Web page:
A clinical trial called HVTN 100 has been launched in South Africa to study an investigational HIV vaccine regimen for safety and the immune responses it generates in study participants. This experimental vaccine regimen is based on the one tested in the U.S. Military HIV Research Program-led
RV144 clinical trial in Thailand—the first study to demonstrate that a vaccine can protect people from HIV infection. The HVTN 100 vaccine regimen was designed to provide greater protection than the RV144 regimen and has been adapted to the HIV subtype that predominates in southern Africa. The results of the HVTN 100 trial, expected in two years, will help determine whether or not this vaccine regimen will be tested for efficacy in a large future study in South Africa.
“A safe and effective HIV vaccine is essential to reach a timely, sustained end to the HIV/AIDS pandemic,” said Anthony S. Fauci, M.D., director of the National Institute of Allergy and Infectious Diseases (NIAID), part of the National Institutes of Health. “The launch of HVTN 100 marks an important step forward in building upon the promising results of the RV144 trial to produce an HIV vaccine that could have a significant public health impact in southern Africa, where the HIV/AIDS pandemic is most pervasive.”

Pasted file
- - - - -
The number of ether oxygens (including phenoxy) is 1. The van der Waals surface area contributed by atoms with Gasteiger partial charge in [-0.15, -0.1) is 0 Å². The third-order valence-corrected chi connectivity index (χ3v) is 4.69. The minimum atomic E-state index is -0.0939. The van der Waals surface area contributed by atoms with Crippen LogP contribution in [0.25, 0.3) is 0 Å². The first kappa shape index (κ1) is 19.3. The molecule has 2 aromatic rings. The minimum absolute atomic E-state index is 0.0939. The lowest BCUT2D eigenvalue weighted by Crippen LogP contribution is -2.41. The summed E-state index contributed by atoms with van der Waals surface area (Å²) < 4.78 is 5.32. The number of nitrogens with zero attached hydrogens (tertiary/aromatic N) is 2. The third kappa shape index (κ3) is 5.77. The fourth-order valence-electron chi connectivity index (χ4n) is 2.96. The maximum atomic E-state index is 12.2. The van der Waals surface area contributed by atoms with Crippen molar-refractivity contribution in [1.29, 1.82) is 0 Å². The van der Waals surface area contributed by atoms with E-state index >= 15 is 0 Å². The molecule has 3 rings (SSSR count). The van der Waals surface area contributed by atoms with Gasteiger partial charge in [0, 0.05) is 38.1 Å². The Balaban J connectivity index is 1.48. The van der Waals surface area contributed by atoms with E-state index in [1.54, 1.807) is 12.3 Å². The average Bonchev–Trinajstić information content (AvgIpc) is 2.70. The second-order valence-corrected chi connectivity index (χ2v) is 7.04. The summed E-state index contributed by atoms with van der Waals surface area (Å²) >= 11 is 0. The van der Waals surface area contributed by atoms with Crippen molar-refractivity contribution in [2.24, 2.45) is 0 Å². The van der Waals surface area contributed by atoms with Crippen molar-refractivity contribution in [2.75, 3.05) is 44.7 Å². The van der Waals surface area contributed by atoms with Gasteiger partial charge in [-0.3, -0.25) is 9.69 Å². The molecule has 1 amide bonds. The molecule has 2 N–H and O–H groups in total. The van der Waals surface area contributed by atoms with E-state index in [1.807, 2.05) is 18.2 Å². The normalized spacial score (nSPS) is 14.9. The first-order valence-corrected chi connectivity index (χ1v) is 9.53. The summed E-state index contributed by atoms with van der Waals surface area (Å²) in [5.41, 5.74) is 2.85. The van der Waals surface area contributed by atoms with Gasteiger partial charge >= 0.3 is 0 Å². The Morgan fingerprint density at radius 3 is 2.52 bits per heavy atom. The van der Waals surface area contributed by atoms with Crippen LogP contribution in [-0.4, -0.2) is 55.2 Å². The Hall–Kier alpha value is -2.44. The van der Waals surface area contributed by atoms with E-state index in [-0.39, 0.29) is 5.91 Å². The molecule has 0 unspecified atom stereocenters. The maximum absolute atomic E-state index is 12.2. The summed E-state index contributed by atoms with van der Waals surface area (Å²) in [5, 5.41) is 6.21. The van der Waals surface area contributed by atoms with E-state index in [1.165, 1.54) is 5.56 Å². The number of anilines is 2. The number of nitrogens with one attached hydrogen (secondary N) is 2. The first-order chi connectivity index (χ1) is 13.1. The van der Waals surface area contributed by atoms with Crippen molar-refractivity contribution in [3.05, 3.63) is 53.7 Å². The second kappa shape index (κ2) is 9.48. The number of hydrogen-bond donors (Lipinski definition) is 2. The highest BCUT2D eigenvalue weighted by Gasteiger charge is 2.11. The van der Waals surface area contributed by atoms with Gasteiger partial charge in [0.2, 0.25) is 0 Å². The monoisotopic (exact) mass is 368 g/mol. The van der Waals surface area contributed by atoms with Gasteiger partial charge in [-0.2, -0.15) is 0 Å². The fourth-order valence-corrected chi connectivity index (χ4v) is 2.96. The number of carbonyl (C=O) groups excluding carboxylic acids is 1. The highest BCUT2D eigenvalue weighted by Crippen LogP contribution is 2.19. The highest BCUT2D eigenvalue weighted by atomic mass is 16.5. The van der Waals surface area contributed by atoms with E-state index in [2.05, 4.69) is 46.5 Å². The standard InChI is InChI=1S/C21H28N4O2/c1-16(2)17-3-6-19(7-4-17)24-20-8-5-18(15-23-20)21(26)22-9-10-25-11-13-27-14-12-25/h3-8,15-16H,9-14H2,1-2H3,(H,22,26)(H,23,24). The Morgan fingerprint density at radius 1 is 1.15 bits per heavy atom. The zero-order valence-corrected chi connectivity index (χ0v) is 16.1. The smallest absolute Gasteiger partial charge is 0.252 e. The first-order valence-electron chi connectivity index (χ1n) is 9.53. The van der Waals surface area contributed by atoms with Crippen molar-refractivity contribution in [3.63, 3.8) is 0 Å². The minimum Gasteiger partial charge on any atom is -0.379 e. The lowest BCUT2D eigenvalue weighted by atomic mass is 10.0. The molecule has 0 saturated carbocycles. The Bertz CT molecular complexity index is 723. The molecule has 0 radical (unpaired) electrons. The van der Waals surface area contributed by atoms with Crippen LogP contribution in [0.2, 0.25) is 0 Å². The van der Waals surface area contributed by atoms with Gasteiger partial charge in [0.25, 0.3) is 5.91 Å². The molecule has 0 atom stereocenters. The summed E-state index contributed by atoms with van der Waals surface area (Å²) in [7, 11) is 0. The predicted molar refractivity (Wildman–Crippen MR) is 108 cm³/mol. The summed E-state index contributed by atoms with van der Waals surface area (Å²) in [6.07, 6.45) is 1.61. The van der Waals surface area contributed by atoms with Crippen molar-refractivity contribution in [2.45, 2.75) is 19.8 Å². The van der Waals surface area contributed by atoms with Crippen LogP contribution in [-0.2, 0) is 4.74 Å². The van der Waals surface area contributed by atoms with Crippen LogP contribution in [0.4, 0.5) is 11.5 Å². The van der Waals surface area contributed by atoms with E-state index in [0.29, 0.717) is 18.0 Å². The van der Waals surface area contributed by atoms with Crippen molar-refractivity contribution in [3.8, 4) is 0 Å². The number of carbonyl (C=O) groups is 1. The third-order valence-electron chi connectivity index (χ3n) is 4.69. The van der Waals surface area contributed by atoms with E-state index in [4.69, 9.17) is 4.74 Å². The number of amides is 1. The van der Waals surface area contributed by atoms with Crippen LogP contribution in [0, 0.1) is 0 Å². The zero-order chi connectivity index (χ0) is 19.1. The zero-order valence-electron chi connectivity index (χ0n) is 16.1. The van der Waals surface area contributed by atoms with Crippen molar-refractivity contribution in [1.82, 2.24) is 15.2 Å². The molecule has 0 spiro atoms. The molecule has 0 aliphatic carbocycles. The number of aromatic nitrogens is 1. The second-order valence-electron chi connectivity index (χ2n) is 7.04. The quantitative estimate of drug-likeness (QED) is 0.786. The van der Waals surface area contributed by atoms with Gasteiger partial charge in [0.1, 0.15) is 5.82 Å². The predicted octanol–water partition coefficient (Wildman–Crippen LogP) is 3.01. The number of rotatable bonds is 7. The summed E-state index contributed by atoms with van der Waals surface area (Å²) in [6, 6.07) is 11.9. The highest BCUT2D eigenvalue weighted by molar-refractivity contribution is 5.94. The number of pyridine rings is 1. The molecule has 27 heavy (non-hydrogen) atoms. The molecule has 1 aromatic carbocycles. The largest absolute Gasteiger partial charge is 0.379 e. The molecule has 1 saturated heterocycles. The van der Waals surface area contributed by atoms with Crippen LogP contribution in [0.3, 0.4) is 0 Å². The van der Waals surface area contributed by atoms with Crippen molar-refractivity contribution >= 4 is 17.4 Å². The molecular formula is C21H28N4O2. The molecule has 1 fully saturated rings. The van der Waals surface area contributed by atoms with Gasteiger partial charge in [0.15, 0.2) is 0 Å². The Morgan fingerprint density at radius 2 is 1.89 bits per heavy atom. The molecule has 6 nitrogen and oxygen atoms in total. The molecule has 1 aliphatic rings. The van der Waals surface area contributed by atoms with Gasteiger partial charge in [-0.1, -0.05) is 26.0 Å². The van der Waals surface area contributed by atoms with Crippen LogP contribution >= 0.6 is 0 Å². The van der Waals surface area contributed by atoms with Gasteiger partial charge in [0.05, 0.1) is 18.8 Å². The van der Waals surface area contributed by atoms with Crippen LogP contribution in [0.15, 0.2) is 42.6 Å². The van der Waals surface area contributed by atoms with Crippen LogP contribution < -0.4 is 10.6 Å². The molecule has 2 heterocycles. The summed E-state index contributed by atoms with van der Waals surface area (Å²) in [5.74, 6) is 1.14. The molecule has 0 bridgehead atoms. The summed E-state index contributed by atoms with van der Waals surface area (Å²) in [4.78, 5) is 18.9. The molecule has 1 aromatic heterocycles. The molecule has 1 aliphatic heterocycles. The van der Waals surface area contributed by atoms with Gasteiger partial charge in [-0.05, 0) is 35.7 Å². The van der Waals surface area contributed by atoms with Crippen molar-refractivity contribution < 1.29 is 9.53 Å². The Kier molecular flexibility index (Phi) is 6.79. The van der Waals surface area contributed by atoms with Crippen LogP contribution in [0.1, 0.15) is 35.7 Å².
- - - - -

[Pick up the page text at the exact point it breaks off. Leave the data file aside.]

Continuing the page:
NIAID holds responsibility for all operational aspects of the Phase I/II trial, which has a target enrollment of 252 HIV-uninfected heterosexual adults ages 18 to 40. NIAID and The Bill and Melinda Gates Foundation are co-funding the study along with the South African Medical Research Council, and the NIAID-funded HIV Vaccine Trials Network (HVTN) is conducting the trial. Sanofi Pasteur and Novartis Vaccines manufactured the test vaccines for the study.
The HVTN 100 study is part of a larger HIV vaccine research endeavor led by a group called the Pox-Protein Public-Private Partnership, or the P5 — a diverse set of public and private organizations, including NIAID, committed to building on the success of RV144. The P5 aims to produce an HIV vaccine that could have a significant public health benefit in southern Africa and to deepen scientists’ understanding of the immune responses associated with preventing HIV infection.
Read the rest of the NIH press release HERE